Taylor has revealed, in Ross Taylor Black & White, that he was a victim of casual racism and inappropriate comments around race during his iconic cricket career.
He grew up learning about his Samoan and European heritage but Taylor always saw himself simply as a Kiwi.
But he admits he was looked upon differently, at times.
During the editing process for Ross Taylor Black & White, co-written by Paul Thomas, Taylor removed some stories involving racist comments for two reasons.
“I didn’t want it to detract from a lot of the other good stories that are out there,” Taylor told Sky Sports.
“But at the same time, a few of the stories involved a few of the players who are still (around) the team, so I didn’t want it to compromise them or put them in a compromising position because they’ve still got to have their career.”
Taylor said of racially insensitive comments: “You are subject to it at different stages. The changing room banter, as I talk about, is almost the barometer.”
In the book, Taylor wrote: “A teammate used to tell me, ‘You’re half a good guy, Ross, but which half is good? You don’t know what I’m referring to’. I was pretty sure I did.
“Other players also had to put up with comments that dwelt on their ethnicity. In all probability, a Pakeha listening to those sorts of comments would think, ‘Oh, that’s okay, it’s just a bit of banter’.
“But he’s hearing it as white person, and it’s not directed at people like him. So, there’s no pushback; no one corrects them.
“Then the onus falls on the targets. You wonder if you should pull them up but worry that you’ll create a bigger problem or be accused of playing the race card by inflating harmless banter into racism. It’s easier to develop a thick skin and let it slide, but is that the right thing to do?
“Maybe not but that’s the way I dealt with it at the time.”
Taylor noted the New Zealand team management had also unwittingly touched a nerve.
“Not long after Mike ‘Roman’ Sandle became Black Caps manager, he said to Victoria (Taylor’s wife) that, when he was manager of the Blues rugby team, he’d observed that the Māori and Island boys struggled with managing money, ‘so if Ross wants to talk about it …’
“Victoria laughed it off, and it probably didn’t take Mike long to realise that, however well-meaning, he’d been a bit hasty in his assumptions.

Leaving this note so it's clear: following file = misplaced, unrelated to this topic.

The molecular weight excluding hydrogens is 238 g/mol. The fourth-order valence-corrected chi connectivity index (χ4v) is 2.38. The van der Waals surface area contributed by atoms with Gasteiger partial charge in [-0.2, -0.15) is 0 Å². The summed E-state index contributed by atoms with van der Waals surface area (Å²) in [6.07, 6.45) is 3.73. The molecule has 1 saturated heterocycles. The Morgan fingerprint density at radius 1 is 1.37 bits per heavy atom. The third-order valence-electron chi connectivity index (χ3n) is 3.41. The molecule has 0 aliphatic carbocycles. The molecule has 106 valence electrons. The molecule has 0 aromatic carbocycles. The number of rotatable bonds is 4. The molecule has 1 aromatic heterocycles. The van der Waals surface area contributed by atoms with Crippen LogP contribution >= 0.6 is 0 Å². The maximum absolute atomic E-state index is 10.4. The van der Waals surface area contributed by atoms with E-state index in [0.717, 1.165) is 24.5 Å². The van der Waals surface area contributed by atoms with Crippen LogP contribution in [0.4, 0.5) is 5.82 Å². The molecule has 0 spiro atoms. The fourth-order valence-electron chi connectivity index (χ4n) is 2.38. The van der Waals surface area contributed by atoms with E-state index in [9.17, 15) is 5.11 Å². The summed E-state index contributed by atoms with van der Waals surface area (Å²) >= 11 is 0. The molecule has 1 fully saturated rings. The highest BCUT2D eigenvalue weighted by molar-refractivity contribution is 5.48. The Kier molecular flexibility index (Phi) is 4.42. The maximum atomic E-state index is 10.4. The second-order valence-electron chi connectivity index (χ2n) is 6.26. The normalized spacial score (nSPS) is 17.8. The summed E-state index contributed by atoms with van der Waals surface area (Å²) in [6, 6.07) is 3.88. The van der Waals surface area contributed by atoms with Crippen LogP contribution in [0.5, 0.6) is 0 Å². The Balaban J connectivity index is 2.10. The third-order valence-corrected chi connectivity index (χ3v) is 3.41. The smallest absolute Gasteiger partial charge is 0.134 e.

“When I came back into the team after the captaincy drama, I found myself sitting next to (coach) Mike Hesson in the Koru Lounge at Dunedin Airport. He’d come straight from his house. ‘My cleaner’s Samoan,’ he said. ‘She’s a lovely lady, hard-working, very trustworthy’. All I could say was, ‘Oh, cool’.
“I have no doubt that Roman and Hess and the guys who engaged in the ‘banter’ would be dismayed to learn that their remarks landed with a thud.
“Let me be clear: I don’t think for one minute that they were coming from a racist perspective. I think they were insensitive and lacked the imagination and empathy to put themselves in the other person’s shoes.
“What to them is a bit of harmless banter is actually confronting for the targets because it tells them they’re seen as being different. Instead of the message being, ‘You’re one of us, mate,’ it is, in effect, ‘You’re one of them’.”
Players, including teammates, would ask questions about Taylor’s ethnicity, especially given the fact he had a European-sounding name.
He told Sky Sport: “Knowing my name was Luteru, was something … when you start flying internationally and you get to your room as it’s Luteru Taylor and your teammates are going ‘who is this guy’?”
Taylor said talking about racism, when he first burst onto the Black Caps scene 16 years ago, might not have been frowned upon but would not be as well received as what it is today.
“We’ve moved on a lot that I can even talk about, I think,” Taylor said in the interview.
Growing up in Masterton, Taylor said there weren’t many Māori children playing cricket, and even fewer of Samoan heritage.
One of the country’s greatest ever batters, Taylor has now called on New Zealand Cricket to “put more resources into the Polynesian community”.
“Cricket in New Zealand is a pretty white sport. For much of my career I’ve been an anomaly, a brown face in a vanilla line-up. That has its challenges, many of which aren’t readily apparent to your teammates or the cricketing public,” Taylor said, revealing people assumed he was Māori or Indian.
Taylor noted that former All Black and league star Sonny Bill Williams felt young Māori and Pasifika who were held back by a lack of confidence and their personal circumstances, and therefore didn’t fulfil their potential.
“I know from personal experience how true that is,” Taylor wrote.
“I’d hope that one of the takeaways from my career is that good cricketers can emerge from a Polynesian background.”
He admitted cricket gear could be expensive compared to other sports “which probably puts some Polynesian parents off the game”.
“But maybe New Zealand Cricket should be putting more resources into the Polynesian community because there must be more where I came from,” he wrote.
New Zealand Cricket said initiatives were under way in this area and Taylor, with his experience, was involved in these.
“Ross has been a fantastic player for the Black Caps; his contribution to cricket in New Zealand has been immense,” a NZC spokesperson said.
“He currently sits on an NZC working group aimed at improving the game’s engagement with Pasifika communities, and we greatly value his input.”
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